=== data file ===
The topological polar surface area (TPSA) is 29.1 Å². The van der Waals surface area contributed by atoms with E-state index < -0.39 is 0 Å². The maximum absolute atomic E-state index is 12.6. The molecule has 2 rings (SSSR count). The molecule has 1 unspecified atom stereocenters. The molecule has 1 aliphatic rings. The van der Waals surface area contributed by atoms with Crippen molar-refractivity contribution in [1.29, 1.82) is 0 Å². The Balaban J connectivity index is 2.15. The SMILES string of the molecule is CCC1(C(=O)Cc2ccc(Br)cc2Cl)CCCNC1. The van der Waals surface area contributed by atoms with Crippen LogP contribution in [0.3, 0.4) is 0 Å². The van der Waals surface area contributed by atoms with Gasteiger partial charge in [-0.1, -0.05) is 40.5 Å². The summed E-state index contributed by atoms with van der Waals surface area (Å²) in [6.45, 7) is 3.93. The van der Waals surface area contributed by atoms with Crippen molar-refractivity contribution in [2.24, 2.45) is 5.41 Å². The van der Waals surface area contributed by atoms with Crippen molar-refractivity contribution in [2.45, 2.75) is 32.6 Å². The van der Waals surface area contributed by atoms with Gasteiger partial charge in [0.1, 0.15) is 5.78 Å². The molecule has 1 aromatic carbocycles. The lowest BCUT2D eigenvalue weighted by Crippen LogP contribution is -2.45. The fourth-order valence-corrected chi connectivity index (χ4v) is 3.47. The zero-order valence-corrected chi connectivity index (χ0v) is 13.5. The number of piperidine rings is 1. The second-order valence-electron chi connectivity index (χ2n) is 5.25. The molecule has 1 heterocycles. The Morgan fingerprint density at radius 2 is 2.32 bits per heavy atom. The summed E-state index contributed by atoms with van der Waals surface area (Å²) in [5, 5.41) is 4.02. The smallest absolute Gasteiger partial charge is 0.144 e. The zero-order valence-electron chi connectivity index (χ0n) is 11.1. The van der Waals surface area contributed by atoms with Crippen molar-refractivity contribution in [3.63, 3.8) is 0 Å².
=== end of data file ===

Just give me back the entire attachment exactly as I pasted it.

The topological polar surface area (TPSA) is 29.1 Å². The van der Waals surface area contributed by atoms with E-state index < -0.39 is 0 Å². The maximum absolute atomic E-state index is 12.6. The molecule has 2 rings (SSSR count). The molecule has 1 unspecified atom stereocenters. The molecule has 1 aliphatic rings. The van der Waals surface area contributed by atoms with Crippen molar-refractivity contribution in [1.29, 1.82) is 0 Å². The Balaban J connectivity index is 2.15. The SMILES string of the molecule is CCC1(C(=O)Cc2ccc(Br)cc2Cl)CCCNC1. The van der Waals surface area contributed by atoms with Crippen LogP contribution in [0.3, 0.4) is 0 Å². The van der Waals surface area contributed by atoms with Gasteiger partial charge in [-0.1, -0.05) is 40.5 Å². The summed E-state index contributed by atoms with van der Waals surface area (Å²) in [6.45, 7) is 3.93. The van der Waals surface area contributed by atoms with Crippen molar-refractivity contribution in [2.24, 2.45) is 5.41 Å². The van der Waals surface area contributed by atoms with Crippen molar-refractivity contribution in [2.45, 2.75) is 32.6 Å². The van der Waals surface area contributed by atoms with Gasteiger partial charge in [0.1, 0.15) is 5.78 Å². The molecule has 1 aromatic carbocycles. The lowest BCUT2D eigenvalue weighted by Crippen LogP contribution is -2.45. The fourth-order valence-corrected chi connectivity index (χ4v) is 3.47. The zero-order valence-corrected chi connectivity index (χ0v) is 13.5. The number of piperidine rings is 1. The second-order valence-electron chi connectivity index (χ2n) is 5.25. The molecule has 1 heterocycles. The Morgan fingerprint density at radius 2 is 2.32 bits per heavy atom. The summed E-state index contributed by atoms with van der Waals surface area (Å²) in [5, 5.41) is 4.02. The smallest absolute Gasteiger partial charge is 0.144 e. The zero-order valence-electron chi connectivity index (χ0n) is 11.1. The van der Waals surface area contributed by atoms with Crippen molar-refractivity contribution in [3.63, 3.8) is 0 Å².